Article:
John Pidgeon started his property investment journey right after finishing college — with only $6,000 to kick him off. Two decades later, he was able to start a business and grow an impressive multi-property portfolio worth $3.5 million with different types of real estate assets across Australia.
At 21, John was fresh out of the university when he decided to pursue his passion for property by investing in real estate, and like many first-time buyers, he purchased in the same place that he grew up in.
While many successful investors would advise against this strategy—especially for beginners who have yet to acquire the necessary knowledge on property investment—it worked out fine for him, and within two years, he witnessed the doubling of the property’s value.
Years and a couple of property selling later, John has successfully started a business of his own, leaving a six- to seven-year gap in his property investment journey.
He got himself back into the property game after realising the value of good education and mentorship, as well as his dream of providing a financially secure future for his growing family.
“I live on the central coast now of New South Wales and they’re just poles apart in terms of flat barren land in country Victoria versus hill [side], surfing condition on the central coast,” John added, “I think it’s good to get a balance.”
The property investor shares some of the most important lessons he learned in a span of two decades, and the goals he desires to achieve now that he has the pedal down once again:
John believes that every person looking to invest in property will do well if they focus on understanding the key drivers of growth.
“Obviously, emotion should never play a part… You’ve got to analyse it for how it’s going to fit in your portfolio, and that’s never going to be the same as the next person. Then, it [also] comes down to affordability,” he said.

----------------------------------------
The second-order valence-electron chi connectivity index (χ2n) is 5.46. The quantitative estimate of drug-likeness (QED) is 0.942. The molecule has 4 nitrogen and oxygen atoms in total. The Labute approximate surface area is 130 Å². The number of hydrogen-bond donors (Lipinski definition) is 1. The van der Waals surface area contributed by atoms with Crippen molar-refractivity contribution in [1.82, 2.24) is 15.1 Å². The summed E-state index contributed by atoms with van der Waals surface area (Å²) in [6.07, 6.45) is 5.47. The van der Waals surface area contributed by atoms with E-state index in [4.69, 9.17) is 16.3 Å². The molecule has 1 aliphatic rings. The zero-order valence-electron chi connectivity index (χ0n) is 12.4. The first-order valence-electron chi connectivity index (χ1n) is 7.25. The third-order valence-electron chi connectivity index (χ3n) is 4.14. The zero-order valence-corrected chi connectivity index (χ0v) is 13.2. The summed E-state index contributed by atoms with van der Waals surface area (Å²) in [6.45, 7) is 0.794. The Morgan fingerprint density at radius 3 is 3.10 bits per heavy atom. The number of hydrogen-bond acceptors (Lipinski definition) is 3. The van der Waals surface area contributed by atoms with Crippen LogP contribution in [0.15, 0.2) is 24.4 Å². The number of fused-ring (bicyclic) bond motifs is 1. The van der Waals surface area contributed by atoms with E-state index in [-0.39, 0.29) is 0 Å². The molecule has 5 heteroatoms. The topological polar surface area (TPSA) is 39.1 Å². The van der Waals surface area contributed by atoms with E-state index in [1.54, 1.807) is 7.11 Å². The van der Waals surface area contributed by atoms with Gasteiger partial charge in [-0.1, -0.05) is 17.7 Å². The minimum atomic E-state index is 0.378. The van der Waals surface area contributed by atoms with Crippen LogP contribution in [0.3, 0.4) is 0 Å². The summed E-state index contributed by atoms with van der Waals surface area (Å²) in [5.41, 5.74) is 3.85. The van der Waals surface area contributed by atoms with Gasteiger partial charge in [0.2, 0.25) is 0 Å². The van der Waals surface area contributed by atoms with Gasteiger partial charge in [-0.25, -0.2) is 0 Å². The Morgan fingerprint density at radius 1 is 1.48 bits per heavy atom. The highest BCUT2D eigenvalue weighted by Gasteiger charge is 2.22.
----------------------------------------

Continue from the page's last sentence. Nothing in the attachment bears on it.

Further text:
It is important that property investors understand their own goals, capabilities, and limitations, as well as the current status of their own property portfolio, because only then can they determine the right properties to buy.
“I’m actually in the game of property coaching at the moment and I’ve met a lot of clients who want to buy what their friends bought, but the yield doesn’t stack up for them because of their income differences… It’s completely the wrong purchase,” John said.
“You can see why a lot of investors get it wrong—purely because they don’t analyse their own situation.”
Like many investors who have found success in the business of creating wealth through property, John also believes in striking a balance between good cash flow and good capital growth.
“While we can’t determine how capital growth’s going to play out, I think if you’ve got a reasonable cash flow in your portfolio instead of going straight to those high blue-chip properties, then you’ve got a reasonable balance in the event of any downturn in your life,” he explained.
Smart Property Investment’s Phil Tarrant, who is also an avid investor, agrees that this balance will help a property investor continue his journey no matter the unpredictable circumstances in the markets.
According to him: “They might have a property which is rocketing in value but the yield on it is poor so they can’t afford to keep it, and it puts not only financial stress on them but also emotional stress… It could be really detrimental to have the wrong properties in your portfolio.”
During the first few years of his property investment journey, when he admittedly didn’t know any better, John tended to sell his assets as soon as he sees a reasonable gain.
“In the early days, without that real knowledge, it was, ‘Okay, we’ve seen a gain, let’s move it on…’ We got our $50,000 or $100,000 out and think we’re rock stars only to realise in the next 10 years that it doubles again,” he reminded his fellow investors.
At the end of the day, the property investor believes that success in property investment can only be achieved with continuous education and the right mentors who are willing to understand your portfolio and your aspirations for it.
“I think that gives you real choices in your life," John said.
"Whether that’s made up from three properties or ten properties, I think it’s [all about] the performance and where they’re located. There’s so much out there you can do to have that work-life balance. We don’t have to work until we’re 70 if we’re smarter about it and can create some passive income along the way.”
Tune in to John Pidgeon's episode on The Smart Property Investment Show to know more about his experience buying and selling in different markets, how aligning himself with a mentor helped steer his journey in the right direction, and how striking a healthy balance of cash flow and capital growth has enabled his portfolio security in the face of a downturn.